Thursday, 23 August 2012 10:14

Turning Normal Readers Into Defective Readers

Written by 

Back in the early 1900s, when the professors of education were working overtime to find “scientific” justification for changing reading instruction in American schools from alphabetic phonics to the look-say, sight, or whole-word method, many studies were done to see what type of effect the new teaching method would have on children’s reading ability.

One study done by Myrtle Sholty, published in the February 1912 issue of the Elementary School Teacher, revealed that the two methods of teaching reading produced two different types of readers: objective and subjective. The alphabetic-phonics method produced fluent, accurate, objective readers while the sight method produced impaired subjective readers who guessed at words, omitted words, inserted words, substituted words, and mutilated words. The sight readers’ lack of phonetic knowledge put them at a distinct disadvantage. They were unable to accurately decode the words since they looked at them as whole configurations, like Chinese characters, with no connections to the sounds of the language.

Reading researcher Geraldine Rodgers, in an unpublished manuscript on the history of reading instruction, states that Sholty’s experiment merely confirmed what had been discovered in 1903 by German psychologist Oskar Messmer, who had identified the two types of readers. Rodgers wrote:

When William Scott Gray [future editor of “Dick and Jane”] published his summary of American reading research in 1925, which has been the foundation for all “histories” of “reading research” ever since, he “naturally” omitted Messmer’s German work, and “accidentally” misreported Sholty’s research in his brief summary so that it was no longer recognizable concerning either its nature or its conclusions.

Sholty was reporting on her tests with three little girls half-way through second grade, so the tests must have been done before 1912, probably after February, 1911.  Of the three second-grade girls, two were reading words in parts, for sound, but one was reading only whole words for meaning. However, all three little girls at the University of Chicago experimental school were “helped” by context guessing, which was obviously necessary because of the small amount of phonic training used at the experimental school. Sholty specifically referred to Messmer’s research and noted that her research results were in line with his conclusions.

In 1914, psychologist Walter F. Dearborn, who reviewed the Sholty study, wrote about Messmer’s observations:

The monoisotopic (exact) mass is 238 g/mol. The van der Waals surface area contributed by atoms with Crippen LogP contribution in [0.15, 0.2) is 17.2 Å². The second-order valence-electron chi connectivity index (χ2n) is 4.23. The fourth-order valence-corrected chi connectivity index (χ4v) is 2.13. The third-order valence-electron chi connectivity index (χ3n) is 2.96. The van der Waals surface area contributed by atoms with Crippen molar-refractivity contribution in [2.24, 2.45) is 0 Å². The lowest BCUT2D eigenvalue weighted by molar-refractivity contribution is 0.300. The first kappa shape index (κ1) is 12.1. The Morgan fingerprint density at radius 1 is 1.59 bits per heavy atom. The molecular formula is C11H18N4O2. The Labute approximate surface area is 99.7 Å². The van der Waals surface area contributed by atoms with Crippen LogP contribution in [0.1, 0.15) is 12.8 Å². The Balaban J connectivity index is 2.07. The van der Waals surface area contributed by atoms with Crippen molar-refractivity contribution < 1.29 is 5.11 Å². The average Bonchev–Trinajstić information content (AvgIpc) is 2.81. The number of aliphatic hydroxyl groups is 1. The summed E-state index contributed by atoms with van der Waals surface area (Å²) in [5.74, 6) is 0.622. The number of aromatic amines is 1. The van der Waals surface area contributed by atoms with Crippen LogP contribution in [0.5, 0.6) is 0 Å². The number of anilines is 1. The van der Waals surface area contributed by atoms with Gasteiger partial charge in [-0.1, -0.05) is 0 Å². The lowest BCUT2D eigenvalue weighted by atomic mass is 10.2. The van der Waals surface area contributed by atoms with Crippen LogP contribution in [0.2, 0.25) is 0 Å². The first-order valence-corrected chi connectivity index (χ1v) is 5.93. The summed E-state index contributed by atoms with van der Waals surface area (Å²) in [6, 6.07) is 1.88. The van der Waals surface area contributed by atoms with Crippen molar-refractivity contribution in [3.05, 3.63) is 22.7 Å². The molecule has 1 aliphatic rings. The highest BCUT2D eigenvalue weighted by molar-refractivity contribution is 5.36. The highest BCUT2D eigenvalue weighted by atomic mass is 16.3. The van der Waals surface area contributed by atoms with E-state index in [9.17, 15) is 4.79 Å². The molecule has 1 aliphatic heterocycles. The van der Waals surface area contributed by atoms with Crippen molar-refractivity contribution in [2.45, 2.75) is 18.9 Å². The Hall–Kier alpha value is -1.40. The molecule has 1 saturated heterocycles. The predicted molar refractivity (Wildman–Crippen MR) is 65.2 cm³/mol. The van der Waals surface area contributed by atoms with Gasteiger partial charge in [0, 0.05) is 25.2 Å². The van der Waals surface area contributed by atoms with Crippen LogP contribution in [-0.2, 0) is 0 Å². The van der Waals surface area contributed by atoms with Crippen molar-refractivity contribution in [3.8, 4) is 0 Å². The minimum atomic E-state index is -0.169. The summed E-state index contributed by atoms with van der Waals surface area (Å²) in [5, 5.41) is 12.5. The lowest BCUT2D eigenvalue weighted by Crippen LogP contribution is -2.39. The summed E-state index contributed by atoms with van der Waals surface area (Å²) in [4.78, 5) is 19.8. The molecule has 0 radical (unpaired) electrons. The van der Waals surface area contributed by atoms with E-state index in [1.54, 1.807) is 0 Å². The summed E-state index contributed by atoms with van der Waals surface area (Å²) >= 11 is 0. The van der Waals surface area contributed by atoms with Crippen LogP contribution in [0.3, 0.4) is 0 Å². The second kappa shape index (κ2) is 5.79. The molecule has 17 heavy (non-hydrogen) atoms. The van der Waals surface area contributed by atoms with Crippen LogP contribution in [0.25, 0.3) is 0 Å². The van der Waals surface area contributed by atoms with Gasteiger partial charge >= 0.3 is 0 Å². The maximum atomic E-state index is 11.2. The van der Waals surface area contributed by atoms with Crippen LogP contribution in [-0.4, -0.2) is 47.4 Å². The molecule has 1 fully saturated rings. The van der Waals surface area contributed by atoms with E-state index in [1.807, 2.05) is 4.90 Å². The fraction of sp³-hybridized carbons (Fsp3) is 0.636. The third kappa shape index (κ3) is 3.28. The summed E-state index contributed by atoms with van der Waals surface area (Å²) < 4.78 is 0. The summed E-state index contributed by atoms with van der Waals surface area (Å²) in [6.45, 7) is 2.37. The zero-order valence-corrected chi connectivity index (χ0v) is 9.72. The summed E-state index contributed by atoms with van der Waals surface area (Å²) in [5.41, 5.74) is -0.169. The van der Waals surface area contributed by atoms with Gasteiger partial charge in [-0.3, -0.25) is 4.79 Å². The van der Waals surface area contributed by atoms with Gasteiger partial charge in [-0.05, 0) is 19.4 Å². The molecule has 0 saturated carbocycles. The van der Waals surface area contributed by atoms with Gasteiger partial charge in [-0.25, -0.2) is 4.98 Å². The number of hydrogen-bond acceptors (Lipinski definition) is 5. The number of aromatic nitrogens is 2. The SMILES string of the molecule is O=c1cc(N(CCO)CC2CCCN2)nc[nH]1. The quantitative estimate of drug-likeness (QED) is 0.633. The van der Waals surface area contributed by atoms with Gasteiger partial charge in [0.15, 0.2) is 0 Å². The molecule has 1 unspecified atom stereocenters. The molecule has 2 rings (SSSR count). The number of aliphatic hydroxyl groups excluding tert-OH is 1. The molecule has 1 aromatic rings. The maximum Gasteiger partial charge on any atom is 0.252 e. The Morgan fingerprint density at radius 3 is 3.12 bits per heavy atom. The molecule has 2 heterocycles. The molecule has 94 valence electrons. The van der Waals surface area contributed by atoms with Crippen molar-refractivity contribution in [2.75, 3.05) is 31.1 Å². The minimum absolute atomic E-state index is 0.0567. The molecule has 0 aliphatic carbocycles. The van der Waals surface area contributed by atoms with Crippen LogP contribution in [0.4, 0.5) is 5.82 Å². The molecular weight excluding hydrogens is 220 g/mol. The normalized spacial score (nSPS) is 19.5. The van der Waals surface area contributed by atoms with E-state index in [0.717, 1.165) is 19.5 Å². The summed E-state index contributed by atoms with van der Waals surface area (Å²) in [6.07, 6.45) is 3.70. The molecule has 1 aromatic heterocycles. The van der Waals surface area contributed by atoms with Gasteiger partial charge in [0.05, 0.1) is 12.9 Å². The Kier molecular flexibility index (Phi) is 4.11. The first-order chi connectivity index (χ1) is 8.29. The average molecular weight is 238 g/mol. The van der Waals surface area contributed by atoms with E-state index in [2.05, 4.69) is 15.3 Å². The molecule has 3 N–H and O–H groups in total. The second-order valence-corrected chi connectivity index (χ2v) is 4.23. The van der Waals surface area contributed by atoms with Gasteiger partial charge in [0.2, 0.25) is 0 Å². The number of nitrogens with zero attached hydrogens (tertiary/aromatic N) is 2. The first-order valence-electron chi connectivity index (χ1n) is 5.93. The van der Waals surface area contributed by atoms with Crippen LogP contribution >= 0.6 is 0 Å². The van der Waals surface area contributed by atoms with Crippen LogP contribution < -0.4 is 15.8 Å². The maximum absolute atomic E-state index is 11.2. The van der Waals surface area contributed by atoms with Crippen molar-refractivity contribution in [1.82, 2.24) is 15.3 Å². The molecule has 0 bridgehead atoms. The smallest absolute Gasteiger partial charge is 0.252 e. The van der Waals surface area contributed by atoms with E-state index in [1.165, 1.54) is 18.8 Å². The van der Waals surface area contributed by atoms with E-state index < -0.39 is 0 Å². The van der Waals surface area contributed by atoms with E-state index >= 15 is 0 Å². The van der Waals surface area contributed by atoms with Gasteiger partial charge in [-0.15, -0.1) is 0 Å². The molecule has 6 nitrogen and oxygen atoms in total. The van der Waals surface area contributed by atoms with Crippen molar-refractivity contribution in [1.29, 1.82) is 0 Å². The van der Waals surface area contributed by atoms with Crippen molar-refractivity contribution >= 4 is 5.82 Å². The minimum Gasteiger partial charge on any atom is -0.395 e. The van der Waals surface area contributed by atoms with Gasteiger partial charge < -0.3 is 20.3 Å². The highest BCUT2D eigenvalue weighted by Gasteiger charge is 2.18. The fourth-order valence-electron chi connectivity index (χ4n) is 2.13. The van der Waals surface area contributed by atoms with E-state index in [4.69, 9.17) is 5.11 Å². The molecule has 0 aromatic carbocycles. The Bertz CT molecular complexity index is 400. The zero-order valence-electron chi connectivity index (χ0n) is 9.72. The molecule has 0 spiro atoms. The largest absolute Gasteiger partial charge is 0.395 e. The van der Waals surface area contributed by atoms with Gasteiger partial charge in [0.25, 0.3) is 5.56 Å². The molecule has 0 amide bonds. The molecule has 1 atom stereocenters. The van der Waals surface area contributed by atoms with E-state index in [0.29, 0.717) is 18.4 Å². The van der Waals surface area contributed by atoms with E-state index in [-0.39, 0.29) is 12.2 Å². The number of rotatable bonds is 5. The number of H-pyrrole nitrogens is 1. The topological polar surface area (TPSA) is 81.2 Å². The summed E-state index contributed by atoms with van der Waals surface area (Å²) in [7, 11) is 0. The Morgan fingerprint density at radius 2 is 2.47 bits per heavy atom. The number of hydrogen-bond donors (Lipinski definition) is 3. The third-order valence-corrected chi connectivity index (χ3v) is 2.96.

The chief differences between these types [of readers] are said to be that the objective readers have a rather narrow span of attention in reading, but see accurately what they do see, and seldom guess or “read into” the material perceived, and that the subjective readers have a wider span, are influenced more by words lying in indirect vision, depend on relatively meager visual cues such as large word wholes, and that they are more likely to misread because of the large apperceptive element which they supply to the reading.

And so it was well known by the top psychologists involved in creating the new look-say or sight reading programs that these whole-word instruction methods produced inaccurate subjective readers. Despite this, the professors proceeded to devise and publish the textbooks based on this very defective methodology.

Another very significant study, published in the November 1914 issue of the Elementary School Teacher, was done by Clara Schmitt, an assistant in the department of child study at the Chicago board of Education. She analyzed the errors made in oral reading by two groups of children: one mentally "defective," the other "normal." She wrote:

Defective children are sometimes capable of acquiring very large visual vocabularies, but show themselves quite deficient in perceiving phonetic relationships. Children of the first grade may be expected to acquire the simplest phonetic elements of the English language. The child who can obtain a visual vocabulary with facility, who gains a perception of the simple phonetic values, and who learns to combine them correctly for the independent learning of new words is considered a favorable reactor so far as the subject of reading in the first grade of the public schools is concerned.

The "normal" children chosen for the test were average-to-good readers, aged 7 to 11. The "defective" children were between the ages of 10 and 16 who had been in special rooms for "defective" children for at least one year. Since at that time the official policy of the Chicago public schools was to teach children to read phonetically, both the "normal" and "defective" children had been taught the same way. While the "normal" children learned to read phonetically with ease, the "defective" children had problems.

But what is particularly interesting in this study is the discovery that the "defective" children made very different types of errors, even though they had all been taught to read phonetically.  Miss Schmitt writes: